In some states and cities, Sick Leave laws or extensions of FMLA require consideration when we face employees suffering from long COVID. Some of the FMLA requirements are more relaxed in Sick Leave Laws or local versions of Family Leave. This results in many smaller employers becoming covered under local regulations and their employees are eligible for leave that they otherwise would not under the federal laws.

For organizations based in New York City, see below for an overview of NYC Leave and Sick benefits:

Employees might quality for Disability benefits, these are cash-only benefits. Employees cannot collect disability benefits and Paid Family Leave benefits at the same time. The total combined disability leaves and Paid Family Leave in any 52-week period may not exceed 26 weeks.

Employers should also review any other Short-Term Disability Plans their organization offers its employees. Introduction to the Disability Benefits Law (

New York Family and Medical Leave (PFL)

PFL covers the following as it relates to long COVID:

To care for a family member with a serious health condition, illness, injury, impairment, or physical or mental condition. PFL covers inpatient care in a hospital, hospice, or residential health care facility, continuing treatment, or continuing supervision by a health care provider. Continuing management by a health care provider includes a period of permanent or long-term incapacity due to a condition for which treatment may not be effective. The employee need not be receiving active treatment by a health care provider.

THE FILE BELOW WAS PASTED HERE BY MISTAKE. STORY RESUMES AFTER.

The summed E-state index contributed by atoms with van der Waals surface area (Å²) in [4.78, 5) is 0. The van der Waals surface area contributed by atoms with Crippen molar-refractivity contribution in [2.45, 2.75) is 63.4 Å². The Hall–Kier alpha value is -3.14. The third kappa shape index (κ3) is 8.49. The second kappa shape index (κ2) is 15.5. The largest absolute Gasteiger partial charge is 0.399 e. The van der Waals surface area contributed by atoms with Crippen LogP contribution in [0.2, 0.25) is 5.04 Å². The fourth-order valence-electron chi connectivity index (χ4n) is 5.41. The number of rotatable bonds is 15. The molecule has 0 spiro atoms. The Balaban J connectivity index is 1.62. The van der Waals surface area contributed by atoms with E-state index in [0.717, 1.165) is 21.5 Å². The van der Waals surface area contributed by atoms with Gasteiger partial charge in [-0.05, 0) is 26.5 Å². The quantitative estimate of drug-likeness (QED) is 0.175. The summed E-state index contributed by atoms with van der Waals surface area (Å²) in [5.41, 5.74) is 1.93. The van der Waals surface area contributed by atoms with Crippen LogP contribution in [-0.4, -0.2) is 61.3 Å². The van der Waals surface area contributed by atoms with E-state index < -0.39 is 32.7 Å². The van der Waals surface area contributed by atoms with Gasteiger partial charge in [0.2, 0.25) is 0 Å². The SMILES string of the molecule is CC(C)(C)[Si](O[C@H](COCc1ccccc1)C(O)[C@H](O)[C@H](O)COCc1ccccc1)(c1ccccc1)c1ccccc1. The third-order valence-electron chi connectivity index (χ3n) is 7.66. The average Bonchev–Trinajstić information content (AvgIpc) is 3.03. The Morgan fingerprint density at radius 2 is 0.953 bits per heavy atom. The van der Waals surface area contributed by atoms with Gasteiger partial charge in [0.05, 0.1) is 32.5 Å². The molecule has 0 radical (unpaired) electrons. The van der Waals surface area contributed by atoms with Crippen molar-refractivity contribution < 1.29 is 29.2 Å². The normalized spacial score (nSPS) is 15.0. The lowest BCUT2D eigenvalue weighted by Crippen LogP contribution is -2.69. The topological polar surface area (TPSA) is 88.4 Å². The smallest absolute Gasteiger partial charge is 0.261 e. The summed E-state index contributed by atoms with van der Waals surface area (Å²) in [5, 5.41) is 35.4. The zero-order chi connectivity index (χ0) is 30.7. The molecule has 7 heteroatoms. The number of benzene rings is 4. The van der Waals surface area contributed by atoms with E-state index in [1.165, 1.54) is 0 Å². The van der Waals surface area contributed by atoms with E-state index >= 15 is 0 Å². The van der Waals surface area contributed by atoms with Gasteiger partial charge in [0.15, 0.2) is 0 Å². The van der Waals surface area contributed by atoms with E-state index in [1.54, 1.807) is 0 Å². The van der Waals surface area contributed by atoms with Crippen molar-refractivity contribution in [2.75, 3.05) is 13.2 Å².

Unlike FMLA, PFL covers employers of all sizes covered under the state's Worker's Compensation Law.

Employees are covered if they meet the following:

  • Employees with a regular schedule of 20 or more hours per week are eligible after 26 weeks of employment.

  • Employees with a regular schedule of fewer than 20 hours per week are eligible after 175 days worked.

New York Sick Leave

Employees accrue one hour of paid sick leave for every 30 hours worked. Exempt employees are presumed to work 40 hours per week unless they are regularly scheduled to work fewer hours, in which case accrual is based on their usual schedule.

Accrual begins immediately upon employment. Employers must provide sick leave per calendar year as follows:

Employers with four or fewer employees and a net income in the previous tax year of:

  • Less than $1 million: 40 hours unpaid.

  • More than $1 million: 40 hours paid.

Employers with 5–99 employees (regardless of income): 40 hours paid.

Employers with 100 or more employees: 56 hours paid.

The challenge for employers is that many of these requirements can overlap or be concurrent. Unlike most Human Resources topics requiring consistency and equal treatment, since illnesses affect individuals differently, we need to treat employees according to their needs, eligibility under one or more of these programs, and our ability to accommodate them.

Kiwi Partners helps our clients navigate the minefield of complying with so many of these requirements simultaneously for each employee impacted by illness like long COVID. The good news is there are ways to coordinate leaves, proactively assist employees, and handle these cases appropriately.